The Fairchilds have retreated to their cabin in rural Maine to celebrate the holidays while Faith’s husband, Tom, recovers from a frightening illness. Their plan for rest and relaxation is turned upside down when on Christmas Eve, Faith discovers the body of a local teenager in the town holiday display, dead of an apparent heroin overdose. The next day, Mary Bethany, a local cheese maker and recluse, calls Faith to report that an infant was left in her barn the night before. She asks for Faith’s help tracking down the mother, and Faith finds herself searching for answers and trying to connect the two seemingly unrelated incidents.

Page is adept at mixing charming narrative with page-turning mystery. The Body in the Sleigh is a poignant reminder of the importance of savoring every moment.

A Victorian Christmas

Prolific author Anne Perry writes two Victorian mystery series, a World War II series and a host of holiday mystery novels. Her newest holiday offering, A Christmas Promise, is a wonderful addition to her already impressive oeuvre.

Two young girls from the slums of London meet each other while one of them, Minnie Maude, is looking for her donkey. Or actually, that of her uncle Alf, who was her caretaker until he was murdered and his donkey and cart stolen. Thirteen-year-old Gracie Phipps, out on an errand for her grandmother, runs into eight-year-old Minnie. She finds herself drawn to the sad young girl, and vows to help her find the donkey, the only thing she has left in the world. The pair are pulled into an unexpected adventure in this slim but satisfying novel.

Every wintry detail in this story comes alive, from the girls’ hardscrabble lives to the frosty, cobbled streets of 19th-century London. Longtime Perry readers will recognize Gracie as the maid of Charlotte and Thomas Pitt in her series of the same name (Buckingham Palace Gardens, Long Spoon Lane), but even those new to Perry will enjoy this warm and ultimately redeeming Christmas tale.

Amy Scribner writes from Olympia, Washington.

Copyright 2009 BookPage Reviews.

Kirkus Reviews 2009 October #2
Lightweight holiday fare in the entirely predictable subgenre of What Else Can Go Wrong at the Christmas Pageant?Lamb (The Hour I First Believed, 2008, etc.) takes half the novel just to get around to Yuletide. Up until that time, he lays sometimes laborious, sometimes lighthearted groundwork at the Aloysius Gonzaga Parochial School of New London, Conn., in the fall of 1964. It seems that Sister Dymphna has had a serious emotional meltdown in front of her class, necessitating the arrival of fearsome but charismatic Madame Marguerite Frechette, a Qubcoise whose gifts include directing plays--or in this case a set of tableaux vivants for the school's Christmas production. Fifth-grader Felix Funicello is both narrator and imp of the perverse. And yes, his family is related to the renowned Annette Funicello, whose posters adorn the walls at the bus-depot lunch counter Felix's father runs. (At one point the boy has to confess to a priest that he French-kissed the sexy poster of Annette in her How to Stuff a Wild Bikini phase.) Bad luck stalks Felix like an obstinate shadow, especially as three big events are beginning to intersect in his life: the aforementioned Christmas program, his mother's appearance as a finalist in the Pillsbury Bake-Off (her recipe: Shepherd's Pie Italiano) and Felix's TV debut on The Ranger Andy Show. Readers obviously collude in the deal, for they know that nothing good will happen on any of these fronts. Sure enough, the pageant performers embarrass themselves and their parents with inappropriate off-the-cuff witticisms; Ma gets the trots during her appearance on Art Linkletter's show (the shepherd's pie burns); and Felix tells Ranger Andy an off-color joke that of course is carried live on local networks. Our narrator has two foils here: the egregiously obnoxious Rosalie Twerski (aka "Turdski"), who desperately wants the part of Mary in the pageant, and the exotic Zhenya Kabakova, newly arrived from Russia and suspected (by Rosalie) of being a communist. Flimsy and barely entertaining. Copyright Kirkus 2009 Kirkus/BPI Communications.All rights reserved.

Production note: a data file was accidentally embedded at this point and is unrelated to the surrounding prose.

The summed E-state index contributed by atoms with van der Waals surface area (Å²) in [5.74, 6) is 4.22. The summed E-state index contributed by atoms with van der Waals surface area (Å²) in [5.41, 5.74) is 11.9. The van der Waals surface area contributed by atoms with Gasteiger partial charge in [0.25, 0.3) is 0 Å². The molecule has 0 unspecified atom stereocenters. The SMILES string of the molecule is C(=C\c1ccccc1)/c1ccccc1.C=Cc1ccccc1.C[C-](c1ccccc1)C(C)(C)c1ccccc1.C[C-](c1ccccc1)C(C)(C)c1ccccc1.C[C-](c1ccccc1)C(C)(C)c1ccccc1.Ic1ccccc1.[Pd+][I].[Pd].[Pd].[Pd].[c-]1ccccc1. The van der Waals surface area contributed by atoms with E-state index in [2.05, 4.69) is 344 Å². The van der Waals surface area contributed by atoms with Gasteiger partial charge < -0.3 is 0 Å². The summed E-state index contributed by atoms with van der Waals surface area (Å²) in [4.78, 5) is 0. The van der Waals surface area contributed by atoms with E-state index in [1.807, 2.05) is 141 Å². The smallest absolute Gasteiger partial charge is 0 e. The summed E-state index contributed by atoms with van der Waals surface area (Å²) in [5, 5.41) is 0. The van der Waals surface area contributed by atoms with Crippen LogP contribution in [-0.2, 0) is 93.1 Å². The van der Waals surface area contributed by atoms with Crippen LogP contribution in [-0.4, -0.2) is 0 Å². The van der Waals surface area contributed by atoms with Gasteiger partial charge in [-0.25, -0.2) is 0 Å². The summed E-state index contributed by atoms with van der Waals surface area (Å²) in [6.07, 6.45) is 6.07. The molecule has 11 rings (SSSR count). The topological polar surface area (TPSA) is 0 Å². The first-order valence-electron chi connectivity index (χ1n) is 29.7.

Library Journal Reviews 2009 October #1

In this charming departure for Lamb (The Hour I First Believed), feisty fifth grader Felix Funicello (yes, distant cousin to Annette) anticipates Christmas. It's 1964 in blue-collar Connecticut, and Felix worries that he's caused Sister Dymphna's mental breakdown. When the school's Christmas pageant rolls around, the school brownnoser and the new Russian girl duke it out over who gets to play Mary. Full of pop-culture references of the day (the Beatles, for example, as well as the Queen Mouseketeer), this will have broad appeal.